Sensex Flashes Red, A Day After Crashing To Over A Year Low

Indian benchmark stock indices open lower on Friday, a day after plunging to the lowest in over a year.

Sensex Flashes Red, A Day After Crashing To Over A Year Low

Indian benchmark stock indices open in the red on Friday

Indian benchmark stock indices extended losses to a sixth straight session on Friday and were set for their worst week in over two years, a day after plunging to the lowest in over a year, tracking world equities headed for their worst week since a market meltdown in the beginning of the pandemic in March 2020.

Across-the-board selling played havoc on the headline indices on Thursday, with the 30 stock S&P BSE Sensex and the broader NSE Nifty crashed for the fifth straight day to their lowest in over a year, as investors feared sharp rate hikes would tip economies into recession.

Underscoring the gloom in global stock markets overnight, the Sensex opened lower by over 250 points to trade at about 51,244 and the Nifty fell nearly 0.5 per cent to about 15,292.

The blue-chip indexes are set for losses of over 5 per cent in the week with the US Federal Reserve hiking interest rates by 75 basis points and the Swiss National Bank in a surprise move, delivering its first rate hike in 15 years.

If losses continue for the day, the Nifty and Sensex would suffer their worst week since May 2020.

The Nifty IT index was among the worst performing sub-indexes on Friday, falling up to 1.9 per cent to its lowest in over a year. The index, which tracks IT majors including Wipro, Infosys and Tata Consultancy Services, is set for a weekly drop of around 8 per cent.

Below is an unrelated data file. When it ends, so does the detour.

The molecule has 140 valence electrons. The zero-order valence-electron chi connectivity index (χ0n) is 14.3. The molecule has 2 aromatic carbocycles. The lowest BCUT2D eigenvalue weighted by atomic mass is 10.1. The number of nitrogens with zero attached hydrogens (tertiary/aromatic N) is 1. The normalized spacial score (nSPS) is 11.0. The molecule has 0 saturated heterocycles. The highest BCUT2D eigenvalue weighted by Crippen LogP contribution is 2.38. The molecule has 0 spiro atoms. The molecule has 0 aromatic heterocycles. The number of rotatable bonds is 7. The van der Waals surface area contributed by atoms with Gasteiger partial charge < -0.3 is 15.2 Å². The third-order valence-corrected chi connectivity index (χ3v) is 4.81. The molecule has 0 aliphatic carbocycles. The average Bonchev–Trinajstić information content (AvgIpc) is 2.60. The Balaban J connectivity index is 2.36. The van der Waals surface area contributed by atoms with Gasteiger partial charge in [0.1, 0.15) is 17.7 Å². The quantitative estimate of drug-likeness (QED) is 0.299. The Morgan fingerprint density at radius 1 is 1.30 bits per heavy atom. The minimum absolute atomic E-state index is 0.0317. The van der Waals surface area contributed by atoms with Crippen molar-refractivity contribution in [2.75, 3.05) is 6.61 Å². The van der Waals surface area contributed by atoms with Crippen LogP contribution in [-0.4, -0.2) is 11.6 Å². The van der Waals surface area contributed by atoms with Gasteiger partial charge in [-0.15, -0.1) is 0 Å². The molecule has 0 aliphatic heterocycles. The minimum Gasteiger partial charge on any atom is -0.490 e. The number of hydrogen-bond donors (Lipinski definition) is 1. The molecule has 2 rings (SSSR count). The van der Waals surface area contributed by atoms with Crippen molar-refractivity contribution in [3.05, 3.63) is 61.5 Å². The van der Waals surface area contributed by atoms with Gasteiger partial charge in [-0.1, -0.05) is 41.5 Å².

World stocks plummeted again on Thursday, with the MSCI's gauge of stocks across the globe slumped 2.25 per cent to hover near a 19-1/2-month low, and were headed for their worst week since markets' pandemic meltdown in March 2020.

In New York, the Dow Jones Industrial Average dropped 2.5 per cent, the S&P 500 shed 3.3 per cent and the Nasdaq Composite slumped 4.1 per cent. All three indices were trading at their lowest in at least 1-1/2-years.

"After yesterday's drubbing, markets may exhibit caution in early trades with the undertone continuing to remain bearish following overnight slump in US markets. Investors remain concerned that central banks' commitment to bringing inflation down will seriously damage a fragile economic recovery," said Prashanth Tapse, Vice President of Research at Mehta Equities.

"Further, crude oil prices are at $115 a barrel which is way above the assumption of $105 a barrel made by the RBI for its full-year inflation projections. The net outflow by foreign institutional investors (FIIs) from equities has reached Rs 1.81 lakh crore so far in 2022, while in the June month so far, FIIs have net sold Rs 34,270 crore, which is creating uncertainty amongst the investors.”

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